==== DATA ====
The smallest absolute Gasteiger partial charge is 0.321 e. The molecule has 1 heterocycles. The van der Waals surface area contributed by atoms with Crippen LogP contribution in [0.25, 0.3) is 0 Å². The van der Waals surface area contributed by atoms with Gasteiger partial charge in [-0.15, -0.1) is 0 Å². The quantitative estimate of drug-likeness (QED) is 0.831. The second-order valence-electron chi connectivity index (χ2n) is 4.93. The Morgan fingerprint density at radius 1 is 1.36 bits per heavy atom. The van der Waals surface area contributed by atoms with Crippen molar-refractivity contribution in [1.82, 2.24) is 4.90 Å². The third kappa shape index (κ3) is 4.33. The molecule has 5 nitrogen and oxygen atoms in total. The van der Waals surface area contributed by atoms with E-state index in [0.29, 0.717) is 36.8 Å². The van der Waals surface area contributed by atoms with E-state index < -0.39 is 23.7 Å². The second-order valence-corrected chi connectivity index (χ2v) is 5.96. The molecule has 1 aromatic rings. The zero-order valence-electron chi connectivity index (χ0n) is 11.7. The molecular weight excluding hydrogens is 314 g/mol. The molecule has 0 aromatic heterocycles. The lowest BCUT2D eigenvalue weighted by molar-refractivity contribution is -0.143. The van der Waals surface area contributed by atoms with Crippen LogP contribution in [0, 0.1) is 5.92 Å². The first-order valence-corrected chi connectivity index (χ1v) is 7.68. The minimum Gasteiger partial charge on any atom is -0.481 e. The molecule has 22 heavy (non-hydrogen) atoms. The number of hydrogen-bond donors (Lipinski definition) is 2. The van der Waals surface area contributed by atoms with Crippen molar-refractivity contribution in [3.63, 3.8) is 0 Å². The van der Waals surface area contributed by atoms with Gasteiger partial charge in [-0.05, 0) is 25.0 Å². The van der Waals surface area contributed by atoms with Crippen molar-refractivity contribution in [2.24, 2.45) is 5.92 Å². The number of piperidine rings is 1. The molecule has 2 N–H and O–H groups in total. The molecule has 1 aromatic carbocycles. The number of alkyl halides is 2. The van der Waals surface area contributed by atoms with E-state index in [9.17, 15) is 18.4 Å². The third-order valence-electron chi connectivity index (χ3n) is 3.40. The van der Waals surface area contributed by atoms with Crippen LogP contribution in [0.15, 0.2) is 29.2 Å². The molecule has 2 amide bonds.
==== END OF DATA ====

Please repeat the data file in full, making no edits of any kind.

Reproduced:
The smallest absolute Gasteiger partial charge is 0.321 e. The molecule has 1 heterocycles. The van der Waals surface area contributed by atoms with Crippen LogP contribution in [0.25, 0.3) is 0 Å². The van der Waals surface area contributed by atoms with Gasteiger partial charge in [-0.15, -0.1) is 0 Å². The quantitative estimate of drug-likeness (QED) is 0.831. The second-order valence-electron chi connectivity index (χ2n) is 4.93. The Morgan fingerprint density at radius 1 is 1.36 bits per heavy atom. The van der Waals surface area contributed by atoms with Crippen molar-refractivity contribution in [1.82, 2.24) is 4.90 Å². The third kappa shape index (κ3) is 4.33. The molecule has 5 nitrogen and oxygen atoms in total. The van der Waals surface area contributed by atoms with E-state index in [0.29, 0.717) is 36.8 Å². The van der Waals surface area contributed by atoms with E-state index < -0.39 is 23.7 Å². The second-order valence-corrected chi connectivity index (χ2v) is 5.96. The molecule has 1 aromatic rings. The zero-order valence-electron chi connectivity index (χ0n) is 11.7. The molecular weight excluding hydrogens is 314 g/mol. The molecule has 0 aromatic heterocycles. The lowest BCUT2D eigenvalue weighted by molar-refractivity contribution is -0.143. The van der Waals surface area contributed by atoms with Crippen LogP contribution in [0, 0.1) is 5.92 Å². The first-order valence-corrected chi connectivity index (χ1v) is 7.68. The minimum Gasteiger partial charge on any atom is -0.481 e. The molecule has 22 heavy (non-hydrogen) atoms. The number of hydrogen-bond donors (Lipinski definition) is 2. The van der Waals surface area contributed by atoms with Crippen molar-refractivity contribution in [3.63, 3.8) is 0 Å². The van der Waals surface area contributed by atoms with Gasteiger partial charge in [-0.05, 0) is 25.0 Å². The van der Waals surface area contributed by atoms with Crippen molar-refractivity contribution in [2.24, 2.45) is 5.92 Å². The number of piperidine rings is 1. The molecule has 2 N–H and O–H groups in total. The molecule has 1 aromatic carbocycles. The number of alkyl halides is 2. The van der Waals surface area contributed by atoms with E-state index in [9.17, 15) is 18.4 Å². The third-order valence-electron chi connectivity index (χ3n) is 3.40. The van der Waals surface area contributed by atoms with Crippen LogP contribution in [0.15, 0.2) is 29.2 Å². The molecule has 2 amide bonds.